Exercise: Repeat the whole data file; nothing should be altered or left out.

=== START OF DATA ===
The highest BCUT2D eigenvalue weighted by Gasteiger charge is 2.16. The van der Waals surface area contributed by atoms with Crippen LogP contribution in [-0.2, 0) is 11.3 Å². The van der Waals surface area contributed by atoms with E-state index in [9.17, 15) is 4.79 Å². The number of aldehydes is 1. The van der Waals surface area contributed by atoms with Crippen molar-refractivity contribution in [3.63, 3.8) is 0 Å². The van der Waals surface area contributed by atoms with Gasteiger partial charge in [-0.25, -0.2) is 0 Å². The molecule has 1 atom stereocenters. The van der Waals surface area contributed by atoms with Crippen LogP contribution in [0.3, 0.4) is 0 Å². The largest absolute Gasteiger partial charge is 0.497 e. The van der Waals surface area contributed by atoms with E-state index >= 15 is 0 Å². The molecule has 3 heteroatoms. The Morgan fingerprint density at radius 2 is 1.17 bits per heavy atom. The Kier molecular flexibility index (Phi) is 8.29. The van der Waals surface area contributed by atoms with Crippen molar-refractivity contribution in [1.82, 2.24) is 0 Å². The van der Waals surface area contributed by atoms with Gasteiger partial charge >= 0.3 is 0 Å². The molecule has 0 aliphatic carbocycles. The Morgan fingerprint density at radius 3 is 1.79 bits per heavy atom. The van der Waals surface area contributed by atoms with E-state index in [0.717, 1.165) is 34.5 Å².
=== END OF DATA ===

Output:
The highest BCUT2D eigenvalue weighted by Gasteiger charge is 2.16. The van der Waals surface area contributed by atoms with Crippen LogP contribution in [-0.2, 0) is 11.3 Å². The van der Waals surface area contributed by atoms with E-state index in [9.17, 15) is 4.79 Å². The number of aldehydes is 1. The van der Waals surface area contributed by atoms with Crippen molar-refractivity contribution in [3.63, 3.8) is 0 Å². The van der Waals surface area contributed by atoms with Gasteiger partial charge in [-0.25, -0.2) is 0 Å². The molecule has 1 atom stereocenters. The van der Waals surface area contributed by atoms with Crippen LogP contribution in [0.3, 0.4) is 0 Å². The largest absolute Gasteiger partial charge is 0.497 e. The van der Waals surface area contributed by atoms with E-state index >= 15 is 0 Å². The molecule has 3 heteroatoms. The Morgan fingerprint density at radius 2 is 1.17 bits per heavy atom. The Kier molecular flexibility index (Phi) is 8.29. The van der Waals surface area contributed by atoms with Crippen molar-refractivity contribution in [1.82, 2.24) is 0 Å². The van der Waals surface area contributed by atoms with Gasteiger partial charge >= 0.3 is 0 Å². The molecule has 0 aliphatic carbocycles. The Morgan fingerprint density at radius 3 is 1.79 bits per heavy atom. The van der Waals surface area contributed by atoms with E-state index in [0.717, 1.165) is 34.5 Å².